Patti Smith‘s birthday today. The continuing ravages of Covid-19 (and the rapidly-spreading Omicron variant) have necessitated her cancelling her scheduled live performance. She was due to perform tonight (something of an annual rite – this year it was to be at the Capitol Theatre, Port Chester).
but the disappointment was tempered, just a little perhaps, with the honoring of Patti this past Monday. In a ceremony at City Hall, Patti was presented with the keys to the city by Bill de Blasio, the outgoing Mayor of New York!
And I think this is.. you know, when we honor people, I particularly think about the pathfinders, the people who showed the way to so many others. There’s a lot of artists out there who realized what they could do and what they could say, because they heard the works of Patti Smith. She got together with Lenny Kaye, almost 50 years ago, and they created something amazing. And the Horses album in particular, 1975, considered one of the great and most important rock albums of the entire history of rock and roll. Many wonderful songs, and I love many of them, but Ghost Dance is one that I am, to this hour, moved by. The first time I heard it gripped me and every time I hear it again, it grips me. From – that was from her album in 1978. (Easter) Unbelievably powerful to me and among so many others.
Patti Smith: Thank you
Bill de Blasio: Feel free. Sit down talk to the people.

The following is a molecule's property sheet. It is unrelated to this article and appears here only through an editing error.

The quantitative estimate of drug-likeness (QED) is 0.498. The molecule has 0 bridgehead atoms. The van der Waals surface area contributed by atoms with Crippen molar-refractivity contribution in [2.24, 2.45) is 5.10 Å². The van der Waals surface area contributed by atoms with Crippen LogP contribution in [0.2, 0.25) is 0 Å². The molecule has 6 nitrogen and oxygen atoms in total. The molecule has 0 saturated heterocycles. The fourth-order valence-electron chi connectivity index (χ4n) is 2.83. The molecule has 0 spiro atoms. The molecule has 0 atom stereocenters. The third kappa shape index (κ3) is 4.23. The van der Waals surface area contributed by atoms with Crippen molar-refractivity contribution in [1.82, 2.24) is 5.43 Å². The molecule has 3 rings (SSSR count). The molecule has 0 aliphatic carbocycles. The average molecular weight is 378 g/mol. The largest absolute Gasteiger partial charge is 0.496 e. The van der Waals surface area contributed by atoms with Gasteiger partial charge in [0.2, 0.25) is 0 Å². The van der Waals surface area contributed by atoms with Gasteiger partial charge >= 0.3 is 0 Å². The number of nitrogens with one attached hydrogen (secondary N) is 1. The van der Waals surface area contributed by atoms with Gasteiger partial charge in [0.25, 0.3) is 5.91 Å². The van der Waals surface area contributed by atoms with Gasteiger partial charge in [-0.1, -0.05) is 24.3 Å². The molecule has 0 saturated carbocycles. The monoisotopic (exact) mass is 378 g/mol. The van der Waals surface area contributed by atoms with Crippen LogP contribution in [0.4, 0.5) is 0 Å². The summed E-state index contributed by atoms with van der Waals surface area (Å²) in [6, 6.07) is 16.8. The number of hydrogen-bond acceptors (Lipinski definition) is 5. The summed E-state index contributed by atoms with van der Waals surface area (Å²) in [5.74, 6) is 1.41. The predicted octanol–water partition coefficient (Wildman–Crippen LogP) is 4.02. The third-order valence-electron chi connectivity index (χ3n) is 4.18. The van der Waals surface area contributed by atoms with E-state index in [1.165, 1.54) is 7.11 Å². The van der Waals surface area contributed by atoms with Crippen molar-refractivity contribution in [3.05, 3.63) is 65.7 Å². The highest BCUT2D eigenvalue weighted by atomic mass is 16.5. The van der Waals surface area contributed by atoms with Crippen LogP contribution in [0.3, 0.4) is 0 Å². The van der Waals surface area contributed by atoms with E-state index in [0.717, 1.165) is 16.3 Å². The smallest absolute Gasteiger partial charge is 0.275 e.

Patti Smith: Thank you, thank you so.. much. It’s.. It’s awesome. I was thinking this morning, when I learned of this honor. What have I done in New York City, what have I given New York City to earn this? But most of all I kept thinking of what New York City has given to me. I came here in 1967 from a real rural area of South Jersey. I had just a few dollars in my pocket, nowhere to stay, no real prospects, but I came here to get a job and to see what I could..what I was was made of. And I found that the city, with all of its diversities and possibilities, if you’re willing to work, if you maintain your enthusiasm, you’ll make it. And I got a job in a bookstore, I met so many wonderful friends. I evolved as an artist, met Robert Mapplethorpe and Lenny (Kaye) and Sam Shepard, and so many people who I evolved with. And I left New York City in 1979, I went to Detroit and married my husband Fred “Sonic” Smith and I had two children. When he sadly passed away in 1994 I returned again to New York City with my children. Again, it was hard times, it was very hard times, probably the hardest time in my life.Again with hard work and enthusiasm this city embraced me again, gave me another chance to rebuild my life and continue to evolve as an artist, So I wish I could give New York City the key to me! – because that’s how I feel about our city with all its challenges and difficulties it remains (and I am quite a traveller) the most diverse city to me in there world, the most.. the city that has so many possibilities, so much possibilities for growth but also, as we grow, and again evolve, as a city, I pray that we will also protect our city, its history, its historic streets and architecture, its community gardens, its trees, all of these things we need because they are part of our identity as New Yorkers – also the Empire State Building, new skyscrapers, progress, but also the small things, that is part of our great city, the small things, so lets all do our best to protect those small things and.. I just..er.. this is so encouraging because it’s been a difficult year for all of us, a difficult two years, but I always think of my parents and my grandparents, our ancestors have gone though world wars, their own pandemic, the Great Depression, and they always forged through. They came out of it… thy came out of it with hope. They brought us into the world and we can do it too. We are navigating heavy seas but we are all small or large captains.. but we.. we can do it, we can navigate our part of our little seas, our little area of difficulties. We can do it if we stay strong and grateful and remember our mothers and fathers and grandparents and what they had to do to bring us into the world and all of the strife that they had to surmount. We can do it too because that’s who we are, we’re resilient people, and who’s more resilient than a good old-fashioned New Yorker! So.. thank you.